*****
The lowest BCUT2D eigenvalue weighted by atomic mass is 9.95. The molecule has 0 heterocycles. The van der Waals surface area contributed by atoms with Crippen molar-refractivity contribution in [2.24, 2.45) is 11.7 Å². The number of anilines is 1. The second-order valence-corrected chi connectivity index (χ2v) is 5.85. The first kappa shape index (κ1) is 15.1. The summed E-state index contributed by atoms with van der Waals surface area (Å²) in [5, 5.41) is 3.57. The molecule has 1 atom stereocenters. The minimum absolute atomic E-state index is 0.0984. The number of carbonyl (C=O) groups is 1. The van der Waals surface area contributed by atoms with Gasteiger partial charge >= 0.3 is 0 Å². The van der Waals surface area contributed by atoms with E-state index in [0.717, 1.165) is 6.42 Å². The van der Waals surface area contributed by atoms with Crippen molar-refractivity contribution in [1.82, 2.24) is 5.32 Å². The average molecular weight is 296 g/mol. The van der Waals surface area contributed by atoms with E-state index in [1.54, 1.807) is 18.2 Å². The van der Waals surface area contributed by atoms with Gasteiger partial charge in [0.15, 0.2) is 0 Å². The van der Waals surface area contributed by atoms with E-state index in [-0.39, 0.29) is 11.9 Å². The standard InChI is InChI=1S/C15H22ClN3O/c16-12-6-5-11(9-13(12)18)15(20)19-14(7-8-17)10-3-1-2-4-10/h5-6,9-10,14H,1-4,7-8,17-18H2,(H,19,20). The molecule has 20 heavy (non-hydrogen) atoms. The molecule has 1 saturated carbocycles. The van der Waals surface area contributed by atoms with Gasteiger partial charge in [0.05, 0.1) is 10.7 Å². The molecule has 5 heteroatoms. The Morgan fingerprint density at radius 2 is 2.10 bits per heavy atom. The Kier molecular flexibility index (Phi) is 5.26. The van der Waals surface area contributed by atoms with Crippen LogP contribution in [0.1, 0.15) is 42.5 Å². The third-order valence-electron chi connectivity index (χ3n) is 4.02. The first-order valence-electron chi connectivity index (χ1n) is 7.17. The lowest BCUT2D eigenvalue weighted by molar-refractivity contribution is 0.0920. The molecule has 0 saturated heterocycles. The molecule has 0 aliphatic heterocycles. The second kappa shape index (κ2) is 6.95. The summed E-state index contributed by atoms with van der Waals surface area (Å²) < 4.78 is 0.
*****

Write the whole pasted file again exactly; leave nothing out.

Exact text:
The lowest BCUT2D eigenvalue weighted by atomic mass is 9.95. The molecule has 0 heterocycles. The van der Waals surface area contributed by atoms with Crippen molar-refractivity contribution in [2.24, 2.45) is 11.7 Å². The number of anilines is 1. The second-order valence-corrected chi connectivity index (χ2v) is 5.85. The first kappa shape index (κ1) is 15.1. The summed E-state index contributed by atoms with van der Waals surface area (Å²) in [5, 5.41) is 3.57. The molecule has 1 atom stereocenters. The minimum absolute atomic E-state index is 0.0984. The number of carbonyl (C=O) groups is 1. The van der Waals surface area contributed by atoms with Gasteiger partial charge >= 0.3 is 0 Å². The van der Waals surface area contributed by atoms with E-state index in [0.717, 1.165) is 6.42 Å². The van der Waals surface area contributed by atoms with Crippen molar-refractivity contribution in [1.82, 2.24) is 5.32 Å². The average molecular weight is 296 g/mol. The van der Waals surface area contributed by atoms with E-state index in [1.54, 1.807) is 18.2 Å². The van der Waals surface area contributed by atoms with Gasteiger partial charge in [0.15, 0.2) is 0 Å². The van der Waals surface area contributed by atoms with E-state index in [-0.39, 0.29) is 11.9 Å². The standard InChI is InChI=1S/C15H22ClN3O/c16-12-6-5-11(9-13(12)18)15(20)19-14(7-8-17)10-3-1-2-4-10/h5-6,9-10,14H,1-4,7-8,17-18H2,(H,19,20). The molecule has 20 heavy (non-hydrogen) atoms. The molecule has 1 saturated carbocycles. The van der Waals surface area contributed by atoms with Gasteiger partial charge in [0.05, 0.1) is 10.7 Å². The molecule has 5 heteroatoms. The Morgan fingerprint density at radius 2 is 2.10 bits per heavy atom. The Kier molecular flexibility index (Phi) is 5.26. The van der Waals surface area contributed by atoms with Crippen LogP contribution in [0.1, 0.15) is 42.5 Å². The third-order valence-electron chi connectivity index (χ3n) is 4.02. The first-order valence-electron chi connectivity index (χ1n) is 7.17. The lowest BCUT2D eigenvalue weighted by molar-refractivity contribution is 0.0920. The molecule has 0 saturated heterocycles. The molecule has 0 aliphatic heterocycles. The second kappa shape index (κ2) is 6.95. The summed E-state index contributed by atoms with van der Waals surface area (Å²) < 4.78 is 0.